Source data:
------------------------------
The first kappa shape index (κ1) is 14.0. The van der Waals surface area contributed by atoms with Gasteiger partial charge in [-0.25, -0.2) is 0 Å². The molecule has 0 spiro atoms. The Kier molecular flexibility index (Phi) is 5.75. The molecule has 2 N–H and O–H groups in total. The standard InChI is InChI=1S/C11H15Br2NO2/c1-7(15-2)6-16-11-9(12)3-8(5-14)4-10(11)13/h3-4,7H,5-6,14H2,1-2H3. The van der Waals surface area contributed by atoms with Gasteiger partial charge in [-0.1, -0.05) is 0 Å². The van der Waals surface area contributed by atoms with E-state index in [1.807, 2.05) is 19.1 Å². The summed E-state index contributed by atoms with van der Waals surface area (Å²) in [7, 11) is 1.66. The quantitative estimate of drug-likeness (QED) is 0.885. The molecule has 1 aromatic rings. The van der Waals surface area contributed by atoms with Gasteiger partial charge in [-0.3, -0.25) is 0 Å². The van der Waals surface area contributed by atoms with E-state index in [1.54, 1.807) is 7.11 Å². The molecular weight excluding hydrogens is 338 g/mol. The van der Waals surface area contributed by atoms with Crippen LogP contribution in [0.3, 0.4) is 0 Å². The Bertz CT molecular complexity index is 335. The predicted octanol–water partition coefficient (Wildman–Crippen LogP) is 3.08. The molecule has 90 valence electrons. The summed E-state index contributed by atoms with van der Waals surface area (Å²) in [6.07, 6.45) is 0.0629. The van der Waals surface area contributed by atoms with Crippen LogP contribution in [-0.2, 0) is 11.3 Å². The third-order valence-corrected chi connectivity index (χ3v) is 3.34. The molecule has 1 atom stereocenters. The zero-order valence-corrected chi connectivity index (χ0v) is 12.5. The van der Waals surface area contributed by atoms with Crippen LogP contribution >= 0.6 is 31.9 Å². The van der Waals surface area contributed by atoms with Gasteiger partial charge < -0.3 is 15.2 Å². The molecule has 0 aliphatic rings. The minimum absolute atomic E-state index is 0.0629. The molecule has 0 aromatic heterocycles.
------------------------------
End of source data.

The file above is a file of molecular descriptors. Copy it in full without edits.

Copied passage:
The first kappa shape index (κ1) is 14.0. The van der Waals surface area contributed by atoms with Gasteiger partial charge in [-0.25, -0.2) is 0 Å². The molecule has 0 spiro atoms. The Kier molecular flexibility index (Phi) is 5.75. The molecule has 2 N–H and O–H groups in total. The standard InChI is InChI=1S/C11H15Br2NO2/c1-7(15-2)6-16-11-9(12)3-8(5-14)4-10(11)13/h3-4,7H,5-6,14H2,1-2H3. The van der Waals surface area contributed by atoms with Gasteiger partial charge in [-0.1, -0.05) is 0 Å². The van der Waals surface area contributed by atoms with E-state index in [1.807, 2.05) is 19.1 Å². The summed E-state index contributed by atoms with van der Waals surface area (Å²) in [7, 11) is 1.66. The quantitative estimate of drug-likeness (QED) is 0.885. The molecule has 1 aromatic rings. The van der Waals surface area contributed by atoms with Gasteiger partial charge in [-0.3, -0.25) is 0 Å². The van der Waals surface area contributed by atoms with E-state index in [1.54, 1.807) is 7.11 Å². The molecular weight excluding hydrogens is 338 g/mol. The van der Waals surface area contributed by atoms with Crippen LogP contribution in [0.3, 0.4) is 0 Å². The Bertz CT molecular complexity index is 335. The predicted octanol–water partition coefficient (Wildman–Crippen LogP) is 3.08. The molecule has 90 valence electrons. The summed E-state index contributed by atoms with van der Waals surface area (Å²) in [6.07, 6.45) is 0.0629. The van der Waals surface area contributed by atoms with Crippen LogP contribution in [-0.2, 0) is 11.3 Å². The third-order valence-corrected chi connectivity index (χ3v) is 3.34. The molecule has 1 atom stereocenters. The zero-order valence-corrected chi connectivity index (χ0v) is 12.5. The van der Waals surface area contributed by atoms with Crippen LogP contribution >= 0.6 is 31.9 Å². The van der Waals surface area contributed by atoms with Gasteiger partial charge < -0.3 is 15.2 Å². The molecule has 0 aliphatic rings. The minimum absolute atomic E-state index is 0.0629. The molecule has 0 aromatic heterocycles.